Soooooo…. we make our triumphant return to Tuesday for this week. Lets see how this works out for people. Anyone who has a serious preference between Tuesday and Wednesday, please either air your grievances at the meeting or send me an e-mail. I want to make sure that the Young Winos of LA continues to provide an accessible service for all of its members, even those with absurdly restrictive scheduling constrictions.
For the 54 of you who weren’t there last week, our vin du jour was Ribera del Duero, named for the hot, arid region in central Spain where these deep reds are produced. This week we move to the northwestern coast to the tiny region of Rias Baixas, the source of Spain’s best white wine. Until about ten years ago, there were basically no Spanish whites of any real importance (besides Sherry, which is fortified, and Cava, which is sparkling). The Rias Baixas region came to prominence in the mid-90s due to the success of its signature white grape, Albarino. Allegedly, this is Spain’s best offering for those who prefer white wine — Albarino is described as “pure and vibrant,” “racy and refreshing,” and the perfect companion for seafood. It sounds like a wine worth knowing about. And know about it we will, trust me. We’ll know it inside and out by the end of Tuesday night. It’ll be obscene how much we’ll know about this nasty little grape.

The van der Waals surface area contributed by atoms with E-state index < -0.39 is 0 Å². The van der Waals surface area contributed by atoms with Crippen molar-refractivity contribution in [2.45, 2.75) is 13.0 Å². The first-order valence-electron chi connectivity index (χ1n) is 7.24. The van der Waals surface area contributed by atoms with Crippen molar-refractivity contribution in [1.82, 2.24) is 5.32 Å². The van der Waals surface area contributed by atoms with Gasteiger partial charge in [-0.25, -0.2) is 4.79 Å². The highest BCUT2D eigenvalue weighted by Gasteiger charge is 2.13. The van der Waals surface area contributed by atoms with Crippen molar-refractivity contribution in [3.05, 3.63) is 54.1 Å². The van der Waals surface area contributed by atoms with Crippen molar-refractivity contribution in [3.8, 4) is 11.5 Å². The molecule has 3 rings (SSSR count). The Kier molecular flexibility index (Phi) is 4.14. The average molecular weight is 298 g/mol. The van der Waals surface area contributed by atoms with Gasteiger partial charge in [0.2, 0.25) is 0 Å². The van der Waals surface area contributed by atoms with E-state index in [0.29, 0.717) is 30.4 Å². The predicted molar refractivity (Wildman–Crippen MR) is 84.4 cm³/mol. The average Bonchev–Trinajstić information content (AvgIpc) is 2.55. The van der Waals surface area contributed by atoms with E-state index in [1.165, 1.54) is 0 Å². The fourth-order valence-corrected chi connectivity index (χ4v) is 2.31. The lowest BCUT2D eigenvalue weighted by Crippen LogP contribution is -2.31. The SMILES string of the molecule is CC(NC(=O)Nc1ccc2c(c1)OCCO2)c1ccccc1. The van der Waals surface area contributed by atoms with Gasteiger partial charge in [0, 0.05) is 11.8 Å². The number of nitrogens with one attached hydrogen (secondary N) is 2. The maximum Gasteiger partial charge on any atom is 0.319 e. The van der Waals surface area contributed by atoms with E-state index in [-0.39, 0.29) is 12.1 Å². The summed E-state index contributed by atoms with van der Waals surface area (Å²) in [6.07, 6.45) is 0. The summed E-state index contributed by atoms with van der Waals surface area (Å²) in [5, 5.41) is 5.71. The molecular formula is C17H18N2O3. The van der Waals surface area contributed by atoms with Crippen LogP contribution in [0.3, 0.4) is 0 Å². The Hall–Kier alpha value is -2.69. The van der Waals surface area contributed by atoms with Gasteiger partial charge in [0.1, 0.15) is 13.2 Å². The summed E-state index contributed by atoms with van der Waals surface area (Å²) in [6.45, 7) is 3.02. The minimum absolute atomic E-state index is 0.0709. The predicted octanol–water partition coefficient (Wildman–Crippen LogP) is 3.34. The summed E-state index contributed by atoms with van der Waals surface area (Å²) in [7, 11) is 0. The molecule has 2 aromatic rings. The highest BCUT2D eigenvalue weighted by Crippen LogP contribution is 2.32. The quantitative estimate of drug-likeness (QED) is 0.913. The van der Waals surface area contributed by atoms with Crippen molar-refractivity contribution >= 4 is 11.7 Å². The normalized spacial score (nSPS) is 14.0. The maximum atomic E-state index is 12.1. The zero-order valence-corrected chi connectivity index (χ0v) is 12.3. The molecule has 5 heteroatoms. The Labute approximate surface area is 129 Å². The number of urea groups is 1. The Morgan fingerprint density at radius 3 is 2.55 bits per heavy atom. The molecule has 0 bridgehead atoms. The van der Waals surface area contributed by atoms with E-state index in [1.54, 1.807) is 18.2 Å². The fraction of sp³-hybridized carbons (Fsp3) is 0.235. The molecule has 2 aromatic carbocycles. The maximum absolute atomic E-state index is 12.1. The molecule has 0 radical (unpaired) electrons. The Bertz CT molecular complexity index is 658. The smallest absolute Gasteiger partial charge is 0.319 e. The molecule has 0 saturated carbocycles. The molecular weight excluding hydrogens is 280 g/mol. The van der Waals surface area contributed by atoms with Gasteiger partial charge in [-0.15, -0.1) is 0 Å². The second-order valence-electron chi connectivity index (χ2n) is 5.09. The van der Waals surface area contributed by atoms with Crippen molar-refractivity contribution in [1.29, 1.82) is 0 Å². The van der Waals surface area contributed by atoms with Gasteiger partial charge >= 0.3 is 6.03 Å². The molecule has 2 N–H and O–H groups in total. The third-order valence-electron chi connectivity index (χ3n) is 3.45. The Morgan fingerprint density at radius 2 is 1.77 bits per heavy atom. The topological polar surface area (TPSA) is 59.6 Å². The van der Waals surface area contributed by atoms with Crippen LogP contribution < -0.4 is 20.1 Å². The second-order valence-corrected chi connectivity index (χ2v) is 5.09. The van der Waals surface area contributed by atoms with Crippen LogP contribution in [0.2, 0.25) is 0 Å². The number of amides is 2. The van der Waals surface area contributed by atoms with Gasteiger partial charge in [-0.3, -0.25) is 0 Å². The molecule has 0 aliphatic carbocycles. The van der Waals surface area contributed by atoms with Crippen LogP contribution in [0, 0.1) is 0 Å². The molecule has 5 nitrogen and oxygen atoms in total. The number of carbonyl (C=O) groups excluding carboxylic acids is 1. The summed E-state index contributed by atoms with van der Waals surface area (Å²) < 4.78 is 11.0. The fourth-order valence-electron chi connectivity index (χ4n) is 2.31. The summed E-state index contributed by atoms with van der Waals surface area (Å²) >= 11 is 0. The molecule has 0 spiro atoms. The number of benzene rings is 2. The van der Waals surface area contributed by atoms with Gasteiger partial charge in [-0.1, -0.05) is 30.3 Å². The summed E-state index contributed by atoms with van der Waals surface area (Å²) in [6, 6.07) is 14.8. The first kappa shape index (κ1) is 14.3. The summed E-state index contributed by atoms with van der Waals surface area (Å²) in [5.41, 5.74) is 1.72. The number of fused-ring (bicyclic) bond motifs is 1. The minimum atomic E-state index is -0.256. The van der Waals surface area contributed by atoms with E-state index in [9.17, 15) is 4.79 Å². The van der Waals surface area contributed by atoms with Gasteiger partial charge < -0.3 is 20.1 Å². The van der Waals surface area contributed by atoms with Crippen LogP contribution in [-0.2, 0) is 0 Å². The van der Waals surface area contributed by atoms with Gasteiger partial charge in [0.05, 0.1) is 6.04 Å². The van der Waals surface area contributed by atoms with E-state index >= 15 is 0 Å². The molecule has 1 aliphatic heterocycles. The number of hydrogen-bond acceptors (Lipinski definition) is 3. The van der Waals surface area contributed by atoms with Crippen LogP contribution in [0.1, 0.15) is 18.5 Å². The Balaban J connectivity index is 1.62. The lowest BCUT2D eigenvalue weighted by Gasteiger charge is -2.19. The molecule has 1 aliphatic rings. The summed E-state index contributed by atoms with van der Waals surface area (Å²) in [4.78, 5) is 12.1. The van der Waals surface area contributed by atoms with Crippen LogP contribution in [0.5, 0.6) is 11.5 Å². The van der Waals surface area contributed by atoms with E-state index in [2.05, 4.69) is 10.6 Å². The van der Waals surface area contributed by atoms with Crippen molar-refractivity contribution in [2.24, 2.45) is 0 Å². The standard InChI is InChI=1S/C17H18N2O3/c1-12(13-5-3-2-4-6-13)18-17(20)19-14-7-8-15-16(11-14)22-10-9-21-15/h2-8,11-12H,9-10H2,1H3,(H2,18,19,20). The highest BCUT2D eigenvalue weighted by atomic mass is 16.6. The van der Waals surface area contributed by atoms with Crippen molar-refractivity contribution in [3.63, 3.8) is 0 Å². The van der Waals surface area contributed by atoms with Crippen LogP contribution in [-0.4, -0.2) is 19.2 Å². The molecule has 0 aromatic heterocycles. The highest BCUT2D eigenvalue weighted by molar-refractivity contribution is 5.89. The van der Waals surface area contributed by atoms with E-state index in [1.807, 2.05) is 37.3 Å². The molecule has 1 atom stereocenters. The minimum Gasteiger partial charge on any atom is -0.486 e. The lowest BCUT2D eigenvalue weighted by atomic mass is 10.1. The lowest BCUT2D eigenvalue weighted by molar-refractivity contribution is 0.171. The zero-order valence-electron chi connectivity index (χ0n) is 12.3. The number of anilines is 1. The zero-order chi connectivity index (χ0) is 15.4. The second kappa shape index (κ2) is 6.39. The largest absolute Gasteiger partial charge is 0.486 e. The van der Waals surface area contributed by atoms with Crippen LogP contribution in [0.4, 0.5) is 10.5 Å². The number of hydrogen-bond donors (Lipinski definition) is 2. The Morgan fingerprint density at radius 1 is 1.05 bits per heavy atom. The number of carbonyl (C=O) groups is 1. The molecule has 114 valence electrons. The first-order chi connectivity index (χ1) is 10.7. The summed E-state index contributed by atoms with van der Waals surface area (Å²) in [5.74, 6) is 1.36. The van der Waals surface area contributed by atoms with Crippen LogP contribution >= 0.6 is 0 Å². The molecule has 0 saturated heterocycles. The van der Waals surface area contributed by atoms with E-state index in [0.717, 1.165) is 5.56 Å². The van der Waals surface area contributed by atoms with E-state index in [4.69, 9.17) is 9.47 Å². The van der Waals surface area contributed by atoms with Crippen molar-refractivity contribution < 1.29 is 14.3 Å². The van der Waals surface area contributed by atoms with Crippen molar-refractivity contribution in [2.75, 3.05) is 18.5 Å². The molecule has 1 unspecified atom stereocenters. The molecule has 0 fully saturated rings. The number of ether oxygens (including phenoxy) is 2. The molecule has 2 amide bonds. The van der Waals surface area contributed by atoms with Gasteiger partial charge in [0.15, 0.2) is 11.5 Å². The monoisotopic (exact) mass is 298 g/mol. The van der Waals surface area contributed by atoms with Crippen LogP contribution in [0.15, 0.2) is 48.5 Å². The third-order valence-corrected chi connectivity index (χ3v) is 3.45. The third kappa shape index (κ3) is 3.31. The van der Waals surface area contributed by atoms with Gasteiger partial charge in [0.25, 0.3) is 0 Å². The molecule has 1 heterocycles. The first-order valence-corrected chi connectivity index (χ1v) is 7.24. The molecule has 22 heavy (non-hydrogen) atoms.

Some of you may be intimidated by the prospect of finding something as obscure-sounding as “Rias Baixas” in the store. First lets discuss how to pronounce it… annoyingly, both books give different phonetic interpretations, but based on a combination thereof along with my limited understanding of written Spanish, I think you’d be safe pronouncing the word “Baixas” like this: bah-EE-shas (the word “Rias” I’m going to leave up to you). Please note, however, that the bottle will typically say Albarino on it, as distinct from most Spanish wines which will not list the name of the grape. Even though Rias Baixas is a small region, I was able to find several bottles of Albarino at Vendome Beverly Hills, and I even found one at Trader Joe’s as well, so it shouldn’t present any real challenge. Albarino is only grown in Rias Baixas, so the presence of either phrase on the bottle means that you found one.
The meeting will be held at our apartment in Sherman Oaks. The address hasn’t changed, and remains (best house ever), #4, in 91423. From the 101, exit on either Coldwater Canyon (if going north) or Woodman (if going south) and then drive towards the other one on Moorpark. Do your best to chill your bottle before arriving, or else we’ll have to break out the ice bucket, in which case we’ll have no swill bucket and Don will be overburdened. See you Wednesday at 9—